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if I put a div in the head and display:none, than use javascript to display it, will this work?

Edit:

I have stuff loaded in ajax. And as my ajax changes the "main" portion of the site, I want to change the meta-tags as well.

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26  
that's like wearing a shoe as a hat –  Ben Apr 2 '10 at 19:38
    
Why do you want to change the meta-tags? –  Mikael Svenson Apr 2 '10 at 19:41
4  
or using a text editor as an ide. No wait, that's considered cool. –  Yar Apr 2 '10 at 19:45
12  
You're right I"m stupid –  TIMEX Apr 2 '10 at 19:59

11 Answers 11

up vote 4 down vote accepted

This would be pointless because 90% of the time, meta tags are used for search engines. Search engines crawlers don't run JavaScript.

Edit So many downvotes and negative comments. This answer was much more relevant 2 years ago when it was answered. Still there are very few meta tags that will affect the broweser when changed during runtime.

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29  
Using the HTML5 history API and Facebook Like buttons on the ajax-loaded contents (which need some OG meta tags in the page header) is a case where this is not pointless at all. I'd guess this will be more and more common as sites start implementing the history API features. –  pau.moreno Dec 29 '11 at 16:35
4  
Horrible answer. Welcome to the world of HTML5. Metatags are used for incredibly creative new things besides search crawlers. stackoverflow.com/questions/3597768/… –  Chamilyan May 28 '12 at 5:29
8  
@Chamilyan Consider That This answer is over 2 years old... –  Byron Whitlock Jun 2 '12 at 17:47
7  
People downvoting 3 year old answers when the browser landscape has clearly changed since then make the baby jesus cry. +1. –  Scottie Mar 19 at 9:56
6  
please update your answer, this is the first result in google for "ajax update meta tags" –  Nicolas Garnil Apr 16 at 4:17

Yes, you can do that.

There are some interesting use cases: Some browsers and plugins parse meta elements and change their behavior for different values.

Examples

Skype: Switch off phone number parser

<meta name="SKYPE_TOOLBAR" content="SKYPE_TOOLBAR_PARSER_COMPATIBLE">

iPhone: Switch off phone number parser

<meta name="format-detection" content="telephone=no">

Google Chrome Frame

<meta http-equiv="X-UA-Compatible" content="chrome=1">

Viewport definition for mobile devices

<meta name="viewport" content="width=device-width, initial-scale=1.0">

This one can be changed by JavaScript. See: A fix for iPhone viewport scale bug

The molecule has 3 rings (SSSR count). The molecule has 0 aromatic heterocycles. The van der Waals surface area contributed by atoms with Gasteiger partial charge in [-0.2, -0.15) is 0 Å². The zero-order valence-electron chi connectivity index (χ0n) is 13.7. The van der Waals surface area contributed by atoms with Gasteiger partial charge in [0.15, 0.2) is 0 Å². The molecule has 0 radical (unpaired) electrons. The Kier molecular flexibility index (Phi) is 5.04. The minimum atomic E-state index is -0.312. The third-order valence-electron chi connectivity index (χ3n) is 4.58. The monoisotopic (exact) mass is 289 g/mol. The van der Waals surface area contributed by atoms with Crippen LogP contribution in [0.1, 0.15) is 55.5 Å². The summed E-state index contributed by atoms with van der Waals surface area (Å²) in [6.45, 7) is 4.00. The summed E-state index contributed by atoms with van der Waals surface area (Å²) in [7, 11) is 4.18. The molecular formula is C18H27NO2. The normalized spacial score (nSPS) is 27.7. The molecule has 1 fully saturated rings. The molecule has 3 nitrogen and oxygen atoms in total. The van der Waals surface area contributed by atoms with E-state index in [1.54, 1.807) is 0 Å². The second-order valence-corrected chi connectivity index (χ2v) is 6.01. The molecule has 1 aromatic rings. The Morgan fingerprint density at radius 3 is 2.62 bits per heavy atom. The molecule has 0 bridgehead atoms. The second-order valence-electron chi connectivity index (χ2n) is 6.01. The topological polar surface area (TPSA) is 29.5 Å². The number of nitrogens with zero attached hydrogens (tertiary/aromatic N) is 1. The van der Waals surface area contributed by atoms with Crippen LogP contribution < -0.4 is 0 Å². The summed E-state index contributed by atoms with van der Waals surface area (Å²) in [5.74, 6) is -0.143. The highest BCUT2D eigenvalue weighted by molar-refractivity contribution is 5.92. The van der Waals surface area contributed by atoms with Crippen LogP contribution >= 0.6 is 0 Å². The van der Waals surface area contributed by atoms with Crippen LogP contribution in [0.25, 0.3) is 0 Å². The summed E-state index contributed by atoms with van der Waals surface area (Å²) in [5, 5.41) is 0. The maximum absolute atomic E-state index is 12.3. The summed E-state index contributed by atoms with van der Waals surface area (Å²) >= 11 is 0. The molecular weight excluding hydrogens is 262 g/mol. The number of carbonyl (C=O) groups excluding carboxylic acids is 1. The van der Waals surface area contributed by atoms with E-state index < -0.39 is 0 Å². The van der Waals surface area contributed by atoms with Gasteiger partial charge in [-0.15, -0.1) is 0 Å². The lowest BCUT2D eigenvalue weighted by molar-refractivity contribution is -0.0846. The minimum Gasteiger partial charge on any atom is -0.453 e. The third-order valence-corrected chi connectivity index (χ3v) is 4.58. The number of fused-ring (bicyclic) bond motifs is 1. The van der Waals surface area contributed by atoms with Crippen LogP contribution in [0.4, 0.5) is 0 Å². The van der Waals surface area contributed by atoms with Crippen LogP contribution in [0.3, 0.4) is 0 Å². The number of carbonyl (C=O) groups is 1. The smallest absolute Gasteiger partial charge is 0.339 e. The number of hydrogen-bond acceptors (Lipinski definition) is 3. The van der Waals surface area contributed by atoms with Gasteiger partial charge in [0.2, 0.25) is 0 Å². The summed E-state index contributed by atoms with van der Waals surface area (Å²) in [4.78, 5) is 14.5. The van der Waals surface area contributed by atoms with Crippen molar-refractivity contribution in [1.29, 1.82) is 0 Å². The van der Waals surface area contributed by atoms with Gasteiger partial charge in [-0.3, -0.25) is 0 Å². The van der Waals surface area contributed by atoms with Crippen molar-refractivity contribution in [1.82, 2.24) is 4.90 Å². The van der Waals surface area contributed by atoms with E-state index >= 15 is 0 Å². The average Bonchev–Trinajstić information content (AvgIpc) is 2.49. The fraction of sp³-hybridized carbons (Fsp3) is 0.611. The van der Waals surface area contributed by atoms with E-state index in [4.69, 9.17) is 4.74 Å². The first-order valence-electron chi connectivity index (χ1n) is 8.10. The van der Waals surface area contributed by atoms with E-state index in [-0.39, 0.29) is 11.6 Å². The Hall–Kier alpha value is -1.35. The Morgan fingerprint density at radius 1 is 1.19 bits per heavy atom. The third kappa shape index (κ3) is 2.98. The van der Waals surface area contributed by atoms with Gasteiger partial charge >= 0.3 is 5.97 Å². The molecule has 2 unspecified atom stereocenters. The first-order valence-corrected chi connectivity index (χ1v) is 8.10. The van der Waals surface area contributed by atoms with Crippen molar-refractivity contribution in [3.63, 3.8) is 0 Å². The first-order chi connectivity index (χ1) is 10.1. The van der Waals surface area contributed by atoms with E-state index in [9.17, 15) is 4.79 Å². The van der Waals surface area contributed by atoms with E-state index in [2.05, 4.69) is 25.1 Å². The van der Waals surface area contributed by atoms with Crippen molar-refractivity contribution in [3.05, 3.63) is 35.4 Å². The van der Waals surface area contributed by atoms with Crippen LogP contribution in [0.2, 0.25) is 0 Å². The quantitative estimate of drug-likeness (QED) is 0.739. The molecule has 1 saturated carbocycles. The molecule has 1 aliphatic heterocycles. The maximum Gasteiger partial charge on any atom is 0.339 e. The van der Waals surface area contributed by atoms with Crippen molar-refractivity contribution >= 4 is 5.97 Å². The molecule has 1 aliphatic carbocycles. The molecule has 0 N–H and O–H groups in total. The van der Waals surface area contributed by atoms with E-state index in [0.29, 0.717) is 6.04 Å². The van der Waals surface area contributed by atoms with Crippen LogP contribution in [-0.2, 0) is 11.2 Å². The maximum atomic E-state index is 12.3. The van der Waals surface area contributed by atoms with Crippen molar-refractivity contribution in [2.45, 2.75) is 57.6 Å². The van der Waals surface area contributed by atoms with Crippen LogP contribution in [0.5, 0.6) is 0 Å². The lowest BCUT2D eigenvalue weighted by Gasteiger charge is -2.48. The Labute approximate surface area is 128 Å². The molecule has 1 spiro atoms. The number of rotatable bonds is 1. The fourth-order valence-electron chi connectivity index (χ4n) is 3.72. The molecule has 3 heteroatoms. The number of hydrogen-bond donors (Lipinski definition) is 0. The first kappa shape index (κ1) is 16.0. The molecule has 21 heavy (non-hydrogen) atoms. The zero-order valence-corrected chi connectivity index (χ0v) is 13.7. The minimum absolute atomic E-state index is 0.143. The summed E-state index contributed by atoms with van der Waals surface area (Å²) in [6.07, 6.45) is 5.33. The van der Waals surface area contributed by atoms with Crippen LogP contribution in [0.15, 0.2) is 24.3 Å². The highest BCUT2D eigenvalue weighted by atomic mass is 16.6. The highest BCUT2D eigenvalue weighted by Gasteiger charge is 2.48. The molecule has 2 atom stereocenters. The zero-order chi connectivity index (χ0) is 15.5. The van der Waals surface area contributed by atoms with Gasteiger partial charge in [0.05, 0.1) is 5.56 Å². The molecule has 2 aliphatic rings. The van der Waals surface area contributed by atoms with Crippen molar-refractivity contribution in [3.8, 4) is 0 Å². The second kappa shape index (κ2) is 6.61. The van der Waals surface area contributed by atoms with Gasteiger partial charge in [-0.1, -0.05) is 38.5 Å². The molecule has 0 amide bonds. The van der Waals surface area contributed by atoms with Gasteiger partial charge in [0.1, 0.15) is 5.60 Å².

Meta description

Some user agents (Opera for example) use the description for bookmarks. You can add personalized content here. Example:

<!DOCTYPE html>
<title>Test</title>
<meta name="description" content="this is old">
<script type='text/javascript' src='http://code.jquery.com/jquery-1.8.2.js'></script>

<button>Change description</button>

<script type='text/javascript'>
$('button').on('click', function() {
    // Just replacing the value of the 'content' attribute will not work.
    $('meta[name=description]').remove();
    $('head').append( '<meta name="description" content="this is new">' );
});
</script>

So, it’s not just about search engines.

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8  
I suspect most metas like this have effects that aren't changeable after the page is loaded. But yes, meta is far more than just keywords and description. –  bobince Apr 2 '10 at 22:27
    
also you can use meta tags for mobile browsers like ios <meta name = "viewport" content = "width = 640, user-scalable = no"> you may want to modify values for landscape. –  siniradam Nov 13 '11 at 19:37
1  
@bobince: Actually, the SKYPE_TOOLBAR one still takes effect if you insert it with js (which is useful as html5 validator doesn't like that meta tag). –  DaedalusFall Nov 15 '11 at 13:23
1  
@DaedalusFall: yeah, I think you can only do that with document.write in the header though, it's too late to change it once the page is loaded as Skype will have already mangled the DOM, horrible thing! –  bobince Nov 15 '11 at 14:17
    
This is very useful with social sharing to services like Facebook. For example, to change the og:title element: $('meta[property="og:title"]').replaceWith('<meta property="og:title" content="New Title">'); –  bdanin Aug 14 at 13:05

You'd use something like (with jQuery):

$('meta[name=author]').attr('content', 'New Author Name');

But that would be mostly pointless as meta tags are usually only scraped when the document is loaded, usually without executing any JavaScript.

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2  
I can verify that this works :) –  stealthcopter Sep 6 '10 at 15:02
6  
It even works with selectors such as $('meta[property=og:somestuff]'), which I suspected it would clash with the jQuery selection syntax because of the colon. –  pau.moreno Dec 29 '11 at 17:18
4  
In case anyone else is looking for this exact solution, you need to put quotes around the og:somestuff - I needed the content of the image tag, this was my code: var imgurl = $("meta[property='og:image']").attr("content"); –  Daniel Feb 13 '12 at 5:47
2  
Confirmed that it works for meta viewport setting (needed this to enable / disable zoom for certain subpages on jQuery Mobile). Thanks! –  NPC May 10 '12 at 13:05